Police Misconduct Laws in New York
Created by FindLaw's team of legal writers and editors | Last reviewed April 17, 2019
New York Law police officers must uphold federal laws and the laws of New York when they're performing their jobs. However, when an officer doesn't follow the proper protocols, acts improperly, or engages in illegal activities, then it may constitute police misconduct.
Incidents of police misconduct that involve officers who violate state and federal laws can violate the civil rights of the citizens that they're supposed to protect and serve. In cases like these, a victim can file a civil lawsuit to get relief for injuries caused by the misconduct.
Police Misconduct Laws in New York at a Glance
An attorney's insight provides the best way to understand a statute and how it might apply to you, but you can still get a handle on the law by reading a plain language overview. See the chart below for a summary of statutes related to New York's police misconduct laws, including links to important code sections.
New York Consolidated Laws, General Municipal Law:
New York Consolidated Laws, Court of Claims- Act- CTC:
Types of Police Misconduct
Situations Where Misconduct Can Occur:
Although police misconduct can occur anytime an officer interacts with a civilian, there are some common scenarios and circumstances where potential causes of action may arise, including but not limited to the following situations:
Examples of Police Misconduct:
A victim of police misconduct can recover damages from the municipality that employs the officer and (under certain circumstances) can also seek damages from the individual officer directly.
The damages depend on the extent of the police misconduct and the type of injuries suffered that resulted from the misconduct. The following are a classification of available damages for a victim of police misconduct:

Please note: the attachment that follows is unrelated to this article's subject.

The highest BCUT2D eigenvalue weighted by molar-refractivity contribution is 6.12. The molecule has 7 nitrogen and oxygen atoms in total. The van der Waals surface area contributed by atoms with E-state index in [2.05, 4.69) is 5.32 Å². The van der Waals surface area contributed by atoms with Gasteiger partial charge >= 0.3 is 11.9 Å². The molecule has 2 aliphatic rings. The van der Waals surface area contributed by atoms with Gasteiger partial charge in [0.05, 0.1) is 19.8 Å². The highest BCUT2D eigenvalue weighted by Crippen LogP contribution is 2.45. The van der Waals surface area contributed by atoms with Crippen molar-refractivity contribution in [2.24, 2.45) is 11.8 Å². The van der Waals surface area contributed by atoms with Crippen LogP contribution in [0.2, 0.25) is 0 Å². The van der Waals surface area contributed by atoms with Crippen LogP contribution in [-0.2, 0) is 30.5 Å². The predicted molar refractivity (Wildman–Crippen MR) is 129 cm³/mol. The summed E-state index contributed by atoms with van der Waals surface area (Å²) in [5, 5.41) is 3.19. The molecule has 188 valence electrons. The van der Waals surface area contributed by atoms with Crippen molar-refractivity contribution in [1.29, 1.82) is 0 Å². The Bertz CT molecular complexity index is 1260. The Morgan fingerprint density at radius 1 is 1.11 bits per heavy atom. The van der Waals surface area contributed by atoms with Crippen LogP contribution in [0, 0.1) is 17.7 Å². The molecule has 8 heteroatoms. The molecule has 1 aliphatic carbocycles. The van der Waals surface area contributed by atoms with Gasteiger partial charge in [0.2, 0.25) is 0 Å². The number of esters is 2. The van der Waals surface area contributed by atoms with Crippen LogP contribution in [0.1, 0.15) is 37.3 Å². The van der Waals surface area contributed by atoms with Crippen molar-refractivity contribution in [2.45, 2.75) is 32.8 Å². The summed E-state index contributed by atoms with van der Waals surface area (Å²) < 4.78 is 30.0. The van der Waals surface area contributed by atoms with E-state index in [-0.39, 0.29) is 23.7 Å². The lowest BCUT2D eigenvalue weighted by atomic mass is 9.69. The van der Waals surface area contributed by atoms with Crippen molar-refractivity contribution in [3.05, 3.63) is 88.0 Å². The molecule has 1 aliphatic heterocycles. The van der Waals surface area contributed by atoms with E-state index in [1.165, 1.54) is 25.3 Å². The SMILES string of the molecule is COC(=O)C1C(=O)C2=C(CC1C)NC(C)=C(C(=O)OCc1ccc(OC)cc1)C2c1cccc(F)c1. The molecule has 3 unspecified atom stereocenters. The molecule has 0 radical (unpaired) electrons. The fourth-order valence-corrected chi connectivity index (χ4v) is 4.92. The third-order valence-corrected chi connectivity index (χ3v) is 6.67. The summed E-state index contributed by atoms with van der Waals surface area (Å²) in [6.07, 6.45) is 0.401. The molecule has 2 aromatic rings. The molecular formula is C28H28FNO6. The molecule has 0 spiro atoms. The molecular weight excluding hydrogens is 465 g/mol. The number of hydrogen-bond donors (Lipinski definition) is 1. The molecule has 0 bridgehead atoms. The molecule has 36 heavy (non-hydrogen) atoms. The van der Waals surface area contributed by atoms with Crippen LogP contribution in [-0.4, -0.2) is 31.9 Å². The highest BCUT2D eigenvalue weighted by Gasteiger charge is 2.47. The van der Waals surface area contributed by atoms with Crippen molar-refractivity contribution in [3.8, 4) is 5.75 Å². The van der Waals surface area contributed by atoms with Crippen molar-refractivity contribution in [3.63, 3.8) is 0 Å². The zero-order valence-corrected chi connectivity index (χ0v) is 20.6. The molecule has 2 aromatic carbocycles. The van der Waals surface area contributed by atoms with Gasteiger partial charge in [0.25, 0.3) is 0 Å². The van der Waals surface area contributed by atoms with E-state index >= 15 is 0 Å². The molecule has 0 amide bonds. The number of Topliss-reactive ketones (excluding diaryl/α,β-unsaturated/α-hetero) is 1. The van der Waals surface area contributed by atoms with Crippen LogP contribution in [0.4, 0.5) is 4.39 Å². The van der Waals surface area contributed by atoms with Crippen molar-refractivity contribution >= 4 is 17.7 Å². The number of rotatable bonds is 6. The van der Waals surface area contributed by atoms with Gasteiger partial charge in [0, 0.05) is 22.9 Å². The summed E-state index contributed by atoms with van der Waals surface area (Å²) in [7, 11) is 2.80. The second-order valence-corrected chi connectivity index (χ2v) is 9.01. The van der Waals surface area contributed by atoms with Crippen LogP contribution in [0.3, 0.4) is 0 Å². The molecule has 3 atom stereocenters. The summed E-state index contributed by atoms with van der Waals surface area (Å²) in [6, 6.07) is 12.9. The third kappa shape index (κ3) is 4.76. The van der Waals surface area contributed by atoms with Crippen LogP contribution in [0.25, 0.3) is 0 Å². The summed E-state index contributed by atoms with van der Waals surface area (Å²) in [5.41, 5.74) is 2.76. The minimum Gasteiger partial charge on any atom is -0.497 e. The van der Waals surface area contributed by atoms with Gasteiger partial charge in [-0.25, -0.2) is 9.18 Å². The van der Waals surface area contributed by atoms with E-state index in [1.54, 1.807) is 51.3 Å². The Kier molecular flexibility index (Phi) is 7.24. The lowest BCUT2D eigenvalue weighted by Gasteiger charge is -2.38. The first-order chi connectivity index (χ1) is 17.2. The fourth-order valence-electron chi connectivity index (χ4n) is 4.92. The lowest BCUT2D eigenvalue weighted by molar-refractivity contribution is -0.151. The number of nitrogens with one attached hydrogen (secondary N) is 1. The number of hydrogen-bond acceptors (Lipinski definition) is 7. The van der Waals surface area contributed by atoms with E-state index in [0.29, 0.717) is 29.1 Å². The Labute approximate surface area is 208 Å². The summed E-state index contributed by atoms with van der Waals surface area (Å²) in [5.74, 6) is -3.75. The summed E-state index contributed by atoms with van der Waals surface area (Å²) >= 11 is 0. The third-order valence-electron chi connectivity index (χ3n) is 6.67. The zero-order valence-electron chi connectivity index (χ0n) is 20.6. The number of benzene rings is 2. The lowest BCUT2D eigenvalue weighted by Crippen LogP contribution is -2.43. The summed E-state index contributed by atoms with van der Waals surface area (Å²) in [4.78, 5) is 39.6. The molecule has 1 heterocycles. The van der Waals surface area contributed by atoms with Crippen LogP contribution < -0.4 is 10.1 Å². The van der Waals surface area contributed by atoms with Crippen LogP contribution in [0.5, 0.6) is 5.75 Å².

Notice of Claim
To initiate a lawsuit against any municipality (for example, the New York City Police Department), you're required to first file a Notice of Claim document with the Controller's Office within 90 days after the claim arises. Typically, the claim arises on the date of the incident. For instance, if your claim is based on a taser injury you received from a cop, then the claim arises on the date that you had the encounter with the officer.
There are specific requirements for filing the Notice of Claim, including following instructions about notary requirements, the contents of the claim, and how the claim is served.
After the Notice of Claim is filed and alerts the municipality that a lawsuit is coming, then you must initiate proceedings for a lawsuit.
If you miss the 90- day deadline for filing, you may still be able to file the claim. The court has authority to allow the filing of a Notice of Claim that isn't served within 90 days. However, the court can't grant an extension that exceeds 1 year and 90 days.
Note: State laws are always subject to change through the passage of new legislation, rulings in the higher courts (including federal decisions), ballot initiatives, and other means. While we strive to provide the most current information available, please consult an attorney or conduct your own legal research to verify the state law(s) you are researching.
Police Misconduct Laws in New York: Related Resources
Talk to an Attorney About Police Misconduct Laws in New York
Whether you were injured because of an officer's reckless driving, unjustly incarcerated, or were otherwise victimized by police misconduct, you may be able to get compensation for your injury. Discuss your case with an experienced New York attorney who can help to protect your rights.
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